Monday, 23 July 2018

Isaac Backus: An 18th-Century Evangelical with 21st-Century Wisdom

On questions of race, religious liberty, and political power, the Baptist preacher should be our guiding light.

Isaac Backus may be the most interesting and influential American you’ve never heard of.

At the peak of his career, Backus (1724–1806) rode thousands of miles per year to preach to and encourage Baptist congregations throughout New England. In one five-month span, he rode 1,251 miles and preached 117 sermons. He operated outside Baptist circles, too. He debated some of the founding fathers of the United States and was part of the Massachusetts convention that ratified the Constitution. He wrote a three-volume history of New England and sent it to President George Washington as a “private token of love.” Backus is the only person I know of who was both groom and minister in his own wedding.

Backus was also profoundly influential, though he has never shared the renown of his more notable contemporaries. All the traveling and preaching he did in the decades before and after the American Revolution helped organize a Christian fringe group—the Baptists—into a unified movement. A century or so after his death, Baptists became America’s largest and most influential Protestant denomination. Furthermore, Backus drafted a bill of rights for America’s proposed constitution that bore a striking resemblance to the one that was eventually adopted, especially in its protection of religious liberty. He turned Jonathan Edwards’s heady theology of original sin into a practical and political theology of religious toleration. The historian William McLoughlin has claimed that the system of church-state relations that governed America until the last generation or so was precisely what Backus envisioned and worked his entire life to establish.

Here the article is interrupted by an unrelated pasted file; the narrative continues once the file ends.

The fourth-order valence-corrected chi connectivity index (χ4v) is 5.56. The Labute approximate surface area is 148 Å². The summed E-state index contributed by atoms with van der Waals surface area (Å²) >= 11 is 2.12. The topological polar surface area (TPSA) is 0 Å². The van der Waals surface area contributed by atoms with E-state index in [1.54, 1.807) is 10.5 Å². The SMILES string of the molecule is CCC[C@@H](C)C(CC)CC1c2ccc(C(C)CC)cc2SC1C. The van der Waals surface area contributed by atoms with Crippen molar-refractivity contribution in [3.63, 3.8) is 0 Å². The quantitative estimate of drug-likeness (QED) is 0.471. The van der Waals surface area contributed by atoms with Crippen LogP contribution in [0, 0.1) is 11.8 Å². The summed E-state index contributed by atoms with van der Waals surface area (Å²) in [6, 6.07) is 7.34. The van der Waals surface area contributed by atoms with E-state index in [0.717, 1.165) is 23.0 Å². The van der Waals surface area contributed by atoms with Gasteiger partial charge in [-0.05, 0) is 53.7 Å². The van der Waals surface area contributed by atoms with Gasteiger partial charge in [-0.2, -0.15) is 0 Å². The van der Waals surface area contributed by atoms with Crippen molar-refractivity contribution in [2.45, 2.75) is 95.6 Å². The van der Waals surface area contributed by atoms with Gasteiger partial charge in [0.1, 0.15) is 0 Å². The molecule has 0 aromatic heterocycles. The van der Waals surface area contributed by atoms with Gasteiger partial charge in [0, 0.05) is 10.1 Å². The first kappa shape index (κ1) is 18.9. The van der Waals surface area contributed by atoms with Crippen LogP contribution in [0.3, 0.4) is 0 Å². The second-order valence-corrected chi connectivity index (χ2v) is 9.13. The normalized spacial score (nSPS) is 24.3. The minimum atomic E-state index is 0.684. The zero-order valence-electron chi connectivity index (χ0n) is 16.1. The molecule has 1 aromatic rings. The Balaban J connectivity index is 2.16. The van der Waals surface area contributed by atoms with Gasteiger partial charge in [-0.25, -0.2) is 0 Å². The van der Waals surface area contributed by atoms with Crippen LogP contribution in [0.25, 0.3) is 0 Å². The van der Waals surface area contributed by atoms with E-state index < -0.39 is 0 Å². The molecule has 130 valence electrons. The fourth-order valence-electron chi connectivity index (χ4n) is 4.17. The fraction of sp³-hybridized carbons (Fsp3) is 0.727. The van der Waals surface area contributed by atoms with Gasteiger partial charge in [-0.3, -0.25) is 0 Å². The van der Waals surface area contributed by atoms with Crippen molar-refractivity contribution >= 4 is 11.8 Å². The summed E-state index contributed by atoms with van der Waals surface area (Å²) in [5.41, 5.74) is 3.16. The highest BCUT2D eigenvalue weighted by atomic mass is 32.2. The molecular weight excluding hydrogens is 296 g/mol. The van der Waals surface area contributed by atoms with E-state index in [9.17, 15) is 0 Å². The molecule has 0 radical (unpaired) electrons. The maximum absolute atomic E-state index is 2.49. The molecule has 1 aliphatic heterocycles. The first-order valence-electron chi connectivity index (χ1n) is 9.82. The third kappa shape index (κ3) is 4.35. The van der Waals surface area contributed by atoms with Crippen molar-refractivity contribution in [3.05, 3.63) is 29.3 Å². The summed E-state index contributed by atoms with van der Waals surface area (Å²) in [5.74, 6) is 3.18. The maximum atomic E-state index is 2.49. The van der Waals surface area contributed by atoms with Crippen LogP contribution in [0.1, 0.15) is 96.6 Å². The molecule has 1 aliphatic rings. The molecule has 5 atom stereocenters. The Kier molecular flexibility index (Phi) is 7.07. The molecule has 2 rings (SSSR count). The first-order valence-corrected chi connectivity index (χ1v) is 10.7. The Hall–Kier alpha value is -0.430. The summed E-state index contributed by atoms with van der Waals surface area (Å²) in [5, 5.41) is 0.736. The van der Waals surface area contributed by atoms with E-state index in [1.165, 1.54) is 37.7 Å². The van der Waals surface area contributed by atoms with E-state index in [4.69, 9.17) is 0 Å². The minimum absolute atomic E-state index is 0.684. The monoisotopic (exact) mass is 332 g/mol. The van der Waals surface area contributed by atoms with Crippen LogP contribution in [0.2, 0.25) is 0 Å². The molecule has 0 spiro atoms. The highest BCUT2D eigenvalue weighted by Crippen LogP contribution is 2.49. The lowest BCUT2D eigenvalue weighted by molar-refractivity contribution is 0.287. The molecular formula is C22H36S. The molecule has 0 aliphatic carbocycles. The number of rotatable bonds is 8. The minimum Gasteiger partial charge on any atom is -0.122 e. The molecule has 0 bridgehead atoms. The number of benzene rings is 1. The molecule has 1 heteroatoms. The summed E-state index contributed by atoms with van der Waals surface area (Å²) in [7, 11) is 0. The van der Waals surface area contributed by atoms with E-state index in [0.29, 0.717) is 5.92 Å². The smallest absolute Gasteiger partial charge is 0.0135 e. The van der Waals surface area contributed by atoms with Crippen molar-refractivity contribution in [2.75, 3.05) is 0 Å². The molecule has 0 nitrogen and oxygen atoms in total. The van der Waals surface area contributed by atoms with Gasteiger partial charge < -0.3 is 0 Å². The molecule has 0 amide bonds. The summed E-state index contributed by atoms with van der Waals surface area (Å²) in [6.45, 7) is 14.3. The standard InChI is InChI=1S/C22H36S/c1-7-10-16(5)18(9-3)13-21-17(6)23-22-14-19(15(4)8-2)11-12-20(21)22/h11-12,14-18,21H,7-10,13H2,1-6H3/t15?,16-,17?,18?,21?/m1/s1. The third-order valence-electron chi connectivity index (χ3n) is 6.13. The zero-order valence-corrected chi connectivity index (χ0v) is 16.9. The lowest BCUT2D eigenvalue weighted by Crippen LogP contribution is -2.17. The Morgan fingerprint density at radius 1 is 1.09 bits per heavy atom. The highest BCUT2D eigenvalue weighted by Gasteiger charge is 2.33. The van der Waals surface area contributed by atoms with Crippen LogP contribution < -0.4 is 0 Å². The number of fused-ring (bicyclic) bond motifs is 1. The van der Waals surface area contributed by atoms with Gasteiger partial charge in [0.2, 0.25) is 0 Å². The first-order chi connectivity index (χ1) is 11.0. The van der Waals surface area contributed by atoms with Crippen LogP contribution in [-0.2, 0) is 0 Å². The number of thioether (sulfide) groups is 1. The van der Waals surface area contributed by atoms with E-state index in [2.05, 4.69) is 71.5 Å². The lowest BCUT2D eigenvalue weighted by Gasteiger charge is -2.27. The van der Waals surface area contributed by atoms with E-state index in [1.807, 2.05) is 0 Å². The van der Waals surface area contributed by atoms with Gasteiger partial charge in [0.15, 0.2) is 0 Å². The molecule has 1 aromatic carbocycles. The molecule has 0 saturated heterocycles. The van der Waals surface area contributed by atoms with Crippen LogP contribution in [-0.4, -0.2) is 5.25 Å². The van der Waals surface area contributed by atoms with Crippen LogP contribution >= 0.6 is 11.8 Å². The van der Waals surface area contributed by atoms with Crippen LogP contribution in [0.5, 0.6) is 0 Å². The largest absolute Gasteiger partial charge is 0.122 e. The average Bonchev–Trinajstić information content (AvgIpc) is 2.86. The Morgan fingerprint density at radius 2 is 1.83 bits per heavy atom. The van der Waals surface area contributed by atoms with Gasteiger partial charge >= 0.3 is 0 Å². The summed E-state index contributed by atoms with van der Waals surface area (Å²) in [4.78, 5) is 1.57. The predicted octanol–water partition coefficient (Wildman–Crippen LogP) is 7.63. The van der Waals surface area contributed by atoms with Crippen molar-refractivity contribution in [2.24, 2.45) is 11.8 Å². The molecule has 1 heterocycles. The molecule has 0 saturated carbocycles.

I like to think of Isaac Backus, the unschooled pastor ...

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Introducing Missio Mondays

“Come to me,” Jesus says, “and I will make you fishers of men.”

Life moves. One day spills into the next in a dizzying array of unfinished tasks. From the seemingly mundane to the excruciatingly complex, life is filled with responsibilities that we should, or must, do. Somewhere in the midst of this chaos it’s likely that the demands of Jesus upon kingdom citizens get lost—discarded among the various rivals that vie for our affection and attention.

Take Mondays, for example. Your day is likely a lot like mine—filled with objectives to complete, meetings to attend, calls to return, bills to pay, and, well, blogs to read. It’s not that any of these are bad. They’re often necessary realities of life. Some we’ve brought upon ourselves. Others, like unexpected emergencies, have chosen us.

In the midst of the shuffle, we’re prone to listen to the clarion call of Jesus’ mandate for his people and assume that we will get around to it one day. “Come to me,” Jesus says, “and I will make you fishers of men” (Matt. 4:19). This is not merely an invitation for first-century disciples, but the expected life mission of all who opt in to Jesus’ kingdom invitation.

We’re to give our lives away to follow Jesus by seeking those who are lost, broken, wounded, and helpless. All of Jesus’ people are “ministers of reconciliation,” pleading with men and women to call on Jesus in repentance and faith (2 Cor. 5:18).